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2/1/2019 | 2 MINUTE READ

Lignin-Nylon Composite for Additive Manufacturing

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ORNL has created a formulation that could spur a profitable new use of an intractable biorefinery byproduct: lignin.

“Finding new uses for lignin can improve the economics of the entire biorefining process,” said Amit Naskar from the Department of Energy’s Oak Ridge National Laboratory, the project lead of ORNL scientists that have created a recipe for a renewable 3D printing feedstock that could spur a profitable novel use for lignin—the material left over from the processing of biomass. Lignin gives plants rigidity and also makes biomass resistant to being broken down into useful products.

The researchers’ formulation combines a melt-stable hardwood lignin with a low-melting nylon, and carbon fiber to create a composite with reportedly just the right characteristics for extrusion and weld strength between layers during the printing process, as well as excellent mechanical properties. This work tends to be tricky as lignin chars easily. Unlike workhorse composites like ABS, lignin can only be heated to a certain temperature for softening and extrusion from a 3D-printing nozzle. Prolonged exposure to heat dramatically increases its viscosity, making it difficult to extrude.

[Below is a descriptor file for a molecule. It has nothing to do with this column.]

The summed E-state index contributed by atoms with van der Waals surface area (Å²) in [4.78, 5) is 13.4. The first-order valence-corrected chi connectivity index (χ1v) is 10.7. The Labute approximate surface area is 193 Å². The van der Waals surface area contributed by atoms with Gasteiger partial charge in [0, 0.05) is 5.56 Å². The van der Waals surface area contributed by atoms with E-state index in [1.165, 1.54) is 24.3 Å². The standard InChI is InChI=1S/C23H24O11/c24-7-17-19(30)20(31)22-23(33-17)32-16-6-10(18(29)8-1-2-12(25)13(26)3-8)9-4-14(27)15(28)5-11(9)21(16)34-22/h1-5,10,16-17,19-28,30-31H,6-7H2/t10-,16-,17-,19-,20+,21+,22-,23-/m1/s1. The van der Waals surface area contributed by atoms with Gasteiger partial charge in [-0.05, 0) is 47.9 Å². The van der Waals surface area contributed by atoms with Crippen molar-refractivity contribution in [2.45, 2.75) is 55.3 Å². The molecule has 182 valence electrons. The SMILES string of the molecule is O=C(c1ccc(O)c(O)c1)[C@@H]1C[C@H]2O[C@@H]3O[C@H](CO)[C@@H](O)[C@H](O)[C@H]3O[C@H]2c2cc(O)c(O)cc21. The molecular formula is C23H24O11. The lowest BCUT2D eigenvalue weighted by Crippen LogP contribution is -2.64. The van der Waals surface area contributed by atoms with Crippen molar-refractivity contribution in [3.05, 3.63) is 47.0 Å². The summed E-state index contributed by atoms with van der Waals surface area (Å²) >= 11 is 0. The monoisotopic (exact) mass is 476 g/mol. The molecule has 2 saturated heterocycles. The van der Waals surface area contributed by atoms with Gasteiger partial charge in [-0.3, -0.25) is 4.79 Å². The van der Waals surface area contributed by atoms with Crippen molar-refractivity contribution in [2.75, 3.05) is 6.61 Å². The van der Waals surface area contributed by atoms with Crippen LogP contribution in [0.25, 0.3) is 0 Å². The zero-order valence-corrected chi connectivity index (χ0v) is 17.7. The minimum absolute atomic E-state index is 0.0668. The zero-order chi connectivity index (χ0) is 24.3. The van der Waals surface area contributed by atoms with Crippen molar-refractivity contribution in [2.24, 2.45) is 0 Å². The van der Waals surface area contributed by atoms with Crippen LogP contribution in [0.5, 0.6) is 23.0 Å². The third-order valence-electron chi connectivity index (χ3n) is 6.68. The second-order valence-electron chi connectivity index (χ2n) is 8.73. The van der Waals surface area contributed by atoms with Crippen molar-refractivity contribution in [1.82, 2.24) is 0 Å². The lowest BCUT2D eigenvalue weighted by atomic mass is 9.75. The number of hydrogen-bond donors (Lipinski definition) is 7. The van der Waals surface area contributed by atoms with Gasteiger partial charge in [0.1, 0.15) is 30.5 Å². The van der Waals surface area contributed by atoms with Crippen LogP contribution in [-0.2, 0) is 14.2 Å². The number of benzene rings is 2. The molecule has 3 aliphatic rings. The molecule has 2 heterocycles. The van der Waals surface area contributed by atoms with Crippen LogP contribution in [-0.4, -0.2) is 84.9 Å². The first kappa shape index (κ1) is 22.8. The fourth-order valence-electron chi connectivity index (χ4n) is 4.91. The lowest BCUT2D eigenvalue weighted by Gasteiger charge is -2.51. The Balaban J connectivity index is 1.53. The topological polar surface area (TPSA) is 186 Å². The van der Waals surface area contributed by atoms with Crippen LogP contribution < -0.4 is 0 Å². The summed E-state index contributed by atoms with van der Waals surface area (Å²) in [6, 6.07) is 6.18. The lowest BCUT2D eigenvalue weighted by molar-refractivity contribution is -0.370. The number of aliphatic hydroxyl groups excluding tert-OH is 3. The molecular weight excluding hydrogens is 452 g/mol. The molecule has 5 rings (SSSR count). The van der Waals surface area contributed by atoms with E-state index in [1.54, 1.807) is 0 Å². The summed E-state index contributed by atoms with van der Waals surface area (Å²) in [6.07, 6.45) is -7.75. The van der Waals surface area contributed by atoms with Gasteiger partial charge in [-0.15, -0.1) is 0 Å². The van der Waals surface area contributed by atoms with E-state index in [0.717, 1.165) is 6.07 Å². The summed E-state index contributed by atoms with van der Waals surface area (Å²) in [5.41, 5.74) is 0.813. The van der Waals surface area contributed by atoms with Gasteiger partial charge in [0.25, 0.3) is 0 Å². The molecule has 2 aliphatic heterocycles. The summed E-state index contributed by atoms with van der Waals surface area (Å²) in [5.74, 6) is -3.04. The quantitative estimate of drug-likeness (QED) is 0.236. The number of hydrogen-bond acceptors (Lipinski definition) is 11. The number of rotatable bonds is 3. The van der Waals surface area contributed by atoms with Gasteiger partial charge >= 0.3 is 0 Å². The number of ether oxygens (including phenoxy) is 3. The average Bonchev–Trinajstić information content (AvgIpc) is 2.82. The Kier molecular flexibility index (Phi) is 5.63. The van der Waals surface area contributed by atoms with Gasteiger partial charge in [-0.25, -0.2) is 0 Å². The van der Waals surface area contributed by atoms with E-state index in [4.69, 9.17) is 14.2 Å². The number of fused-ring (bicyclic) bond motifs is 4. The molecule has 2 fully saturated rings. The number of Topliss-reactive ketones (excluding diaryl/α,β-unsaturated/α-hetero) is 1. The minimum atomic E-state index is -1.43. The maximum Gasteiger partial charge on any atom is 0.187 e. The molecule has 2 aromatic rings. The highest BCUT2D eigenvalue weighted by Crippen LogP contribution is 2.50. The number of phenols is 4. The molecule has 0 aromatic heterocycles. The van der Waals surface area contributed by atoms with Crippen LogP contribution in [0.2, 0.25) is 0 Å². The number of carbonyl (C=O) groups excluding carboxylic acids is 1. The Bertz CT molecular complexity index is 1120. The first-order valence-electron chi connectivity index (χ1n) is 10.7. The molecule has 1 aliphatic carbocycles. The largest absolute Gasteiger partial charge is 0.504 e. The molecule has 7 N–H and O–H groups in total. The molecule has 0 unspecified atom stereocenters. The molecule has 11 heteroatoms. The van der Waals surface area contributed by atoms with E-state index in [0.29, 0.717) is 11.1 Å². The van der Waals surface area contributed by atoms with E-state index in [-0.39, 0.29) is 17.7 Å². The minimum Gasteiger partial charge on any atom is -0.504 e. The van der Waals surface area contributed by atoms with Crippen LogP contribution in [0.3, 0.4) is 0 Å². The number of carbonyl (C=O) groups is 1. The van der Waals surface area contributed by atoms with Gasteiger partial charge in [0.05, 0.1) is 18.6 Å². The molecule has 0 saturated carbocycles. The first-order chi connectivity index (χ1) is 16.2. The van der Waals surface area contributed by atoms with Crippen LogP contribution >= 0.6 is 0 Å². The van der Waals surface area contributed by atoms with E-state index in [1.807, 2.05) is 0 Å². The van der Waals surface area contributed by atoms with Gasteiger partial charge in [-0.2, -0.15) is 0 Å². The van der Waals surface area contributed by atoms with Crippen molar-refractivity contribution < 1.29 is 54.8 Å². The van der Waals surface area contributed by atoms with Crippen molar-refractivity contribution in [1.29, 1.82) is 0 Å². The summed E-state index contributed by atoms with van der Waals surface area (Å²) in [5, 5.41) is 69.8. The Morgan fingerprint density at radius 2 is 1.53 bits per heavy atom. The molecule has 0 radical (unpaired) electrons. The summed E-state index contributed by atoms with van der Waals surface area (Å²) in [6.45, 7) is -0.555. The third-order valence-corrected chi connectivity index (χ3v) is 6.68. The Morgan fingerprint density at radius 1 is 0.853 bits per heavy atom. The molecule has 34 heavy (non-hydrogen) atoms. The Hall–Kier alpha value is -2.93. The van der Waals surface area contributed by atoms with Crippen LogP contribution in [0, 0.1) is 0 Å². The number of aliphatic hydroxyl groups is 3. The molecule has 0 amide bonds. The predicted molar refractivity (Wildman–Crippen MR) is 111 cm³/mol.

However, when the ORNL team combined lignin with nylon, they were pleasantly surprised to find that the composite’s room temperature stiffness increased while its melt viscosity decreased. In fact, the lignin-nylon composite demonstrated tensile strength similar to nylon alone and lower viscosity than conventional ABS or HIPS (high-impact polystyrene).

The scientists conducted neutron scattering at the High Flux Isotope Reactor and used advanced microscopy at the Center for Nanophase Materials Science—both DOE Office of Science User Facilities at ORNL—to investigate the composite’s molecular structure. Their key finding: The combination of lignin and nylon “appeared to have almost a lubrication or plasticizing effect on the composite,” according to Naskar.  Added collaborator Ngoc Nguyen, “Structural characteristics of lignin are critical to enhance 3D printability of the materials.”

The ORNL scientists were also able to mix in a higher percentage of lignin—40 to 50 percent by weight—said to be a new achievement in the quest for a lignin-based printing material. They then added 4 to 16 percent carbon fiber into the mix. The new composite heats up more easily, flows faster for speedier printing, and results in a stronger product. The new composite is patent-pending and work is underway to refine the material and find other ways to process it. The ORNL team also included Sietske Barnes, Christopher Bowland, Kelly Meek, Kenneth Littrell and Jong Keum. The research was funded by DOE’s Office of Energy Efficiency and Renewable Energy’s Bioenergy Technologies Office.

“ORNL’s world-class capabilities in materials characterization and synthesis are essential to the challenge of transforming byproducts like lignin into coproducts, generating potential new revenue streams for industry and creating novel renewable composites for advanced manufacturing,” said Moe Khaleel, associate laboratory director for Energy and Environmental Sciences.  

ORNL is managed by UT-Battelle for the Department of Energy’s Office of Science, the single largest supporter of basic research in the physical sciences in the U.S.